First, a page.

Ohio House sends message to Michigan governor to keep pipeline open

By J.D. Davidson | The Center Square 9 hrs ago

(The Center Square) – The Ohio House has sent a message to Michigan Gov. Gretchen Whitmer, urging her to abandon her plan to force a company to close a pipeline that could threaten Ohio energy supplies and jobs.

Whitmer, Michigan Attorney General Dana Nessel and Michigan Department of Natural Resources Director Dan Eichinger filed a lawsuit Nov. 13 in Ingham County Court demanding Enbridge Inc. cease Line 5 operations by May. The easement has been in place since 1953.

In a resolution passing the Ohio House, 73-10, on Thursday, lawmakers want every effort made to keep the line open. The resolution previously received unanimous support in the Transportation and Public Safety Committee.

“[Thursday’s] vote was a strong, bipartisan show of support for Ohio’s workers, and I hope that passage of this resolution will sway Governor Whitmer to reverse course on this issue,” Rep. Michael Sheehy, D-Oregon, said in a statement. “The closure of Line 5 not only threatens to disrupt the region’s energy supply, it threatens hundreds of good-paying union jobs. The effects of this decision will fall heavily on working-class families and communities.”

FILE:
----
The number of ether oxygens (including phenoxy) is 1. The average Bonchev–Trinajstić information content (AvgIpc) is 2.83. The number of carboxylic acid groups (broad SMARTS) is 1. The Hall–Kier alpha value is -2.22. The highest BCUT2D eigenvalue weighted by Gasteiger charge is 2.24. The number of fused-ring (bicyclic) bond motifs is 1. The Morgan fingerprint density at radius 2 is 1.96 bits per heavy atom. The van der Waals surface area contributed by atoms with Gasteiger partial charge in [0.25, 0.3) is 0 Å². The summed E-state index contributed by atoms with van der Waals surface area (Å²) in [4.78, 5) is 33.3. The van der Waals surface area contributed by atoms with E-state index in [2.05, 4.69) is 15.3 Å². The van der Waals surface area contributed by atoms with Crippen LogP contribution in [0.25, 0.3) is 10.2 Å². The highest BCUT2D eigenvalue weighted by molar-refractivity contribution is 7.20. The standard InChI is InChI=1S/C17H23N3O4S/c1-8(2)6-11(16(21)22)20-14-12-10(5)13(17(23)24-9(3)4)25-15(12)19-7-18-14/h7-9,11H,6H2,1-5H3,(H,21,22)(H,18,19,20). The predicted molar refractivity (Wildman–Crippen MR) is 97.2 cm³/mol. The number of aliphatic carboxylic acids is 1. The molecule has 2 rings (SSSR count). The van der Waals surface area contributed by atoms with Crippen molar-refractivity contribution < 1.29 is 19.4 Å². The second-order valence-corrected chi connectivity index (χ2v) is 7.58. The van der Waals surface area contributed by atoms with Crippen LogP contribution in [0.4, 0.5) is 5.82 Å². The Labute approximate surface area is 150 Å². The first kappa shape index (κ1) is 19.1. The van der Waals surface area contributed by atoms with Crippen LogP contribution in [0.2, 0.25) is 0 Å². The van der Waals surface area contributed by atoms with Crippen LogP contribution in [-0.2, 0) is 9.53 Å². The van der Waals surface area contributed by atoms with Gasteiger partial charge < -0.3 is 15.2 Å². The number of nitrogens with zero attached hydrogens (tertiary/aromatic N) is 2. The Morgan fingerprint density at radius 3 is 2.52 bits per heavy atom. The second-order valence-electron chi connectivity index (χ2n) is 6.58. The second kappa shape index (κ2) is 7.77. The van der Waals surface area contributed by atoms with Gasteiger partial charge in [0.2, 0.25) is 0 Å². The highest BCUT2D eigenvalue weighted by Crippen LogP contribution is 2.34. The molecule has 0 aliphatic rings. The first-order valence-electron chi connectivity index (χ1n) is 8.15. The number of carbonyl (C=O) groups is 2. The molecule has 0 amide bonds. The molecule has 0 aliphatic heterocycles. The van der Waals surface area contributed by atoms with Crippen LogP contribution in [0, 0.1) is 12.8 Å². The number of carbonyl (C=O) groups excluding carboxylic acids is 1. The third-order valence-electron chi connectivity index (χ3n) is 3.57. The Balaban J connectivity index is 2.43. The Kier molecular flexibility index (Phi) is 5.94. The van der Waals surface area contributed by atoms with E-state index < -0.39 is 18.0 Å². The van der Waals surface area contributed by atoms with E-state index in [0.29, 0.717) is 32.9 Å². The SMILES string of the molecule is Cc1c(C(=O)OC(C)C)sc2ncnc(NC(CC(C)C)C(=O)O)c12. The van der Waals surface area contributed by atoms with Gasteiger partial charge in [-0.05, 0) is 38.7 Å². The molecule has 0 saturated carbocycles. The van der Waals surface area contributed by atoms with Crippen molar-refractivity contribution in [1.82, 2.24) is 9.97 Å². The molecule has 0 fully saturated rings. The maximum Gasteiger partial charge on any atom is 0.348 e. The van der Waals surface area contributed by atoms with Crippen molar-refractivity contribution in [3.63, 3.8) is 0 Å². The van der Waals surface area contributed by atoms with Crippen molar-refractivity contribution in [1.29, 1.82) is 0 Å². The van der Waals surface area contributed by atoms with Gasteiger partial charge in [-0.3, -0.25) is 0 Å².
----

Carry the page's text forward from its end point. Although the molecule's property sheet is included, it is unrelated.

Line 5 provides petroleum products that have become essential to the energy needs of Michigan, Wisconsin, Indiana, Ohio, Pennsylvania, Ontario and Quebec. Enbridge warns that a disruption of this supply would result in “devastating consequences.”

The Line 5 pipeline services two Oregon refineries in northwest Ohio. Closing the line would cause a significant disruption in the supply chain, which serves as a source of jet fuel for several regional and international airports, particularly in Cleveland and Detroit, Sheehy said.

Whitmer and Eichinger said the administration’s actions are based on what they are characterizing as Enbridge’s violation of the public trust doctrine, which protects the state’s natural resources.

Among the violations cited by the governor are “the unreasonable risk that continued operation of the dual pipelines poses to the Great Lakes,” according to a November news release. Whitmer cited events in April 2018 and another in 2019 in which Line 5 was damaged.

The first event was an anchor strike from a commercial vehicle, and the second, reported by the company in June 2020, was from either an anchor or cable from ships. Although pipeline coatings and a support were damaged in these incidents, the pipelines did not leak any oil into the Great Lakes.

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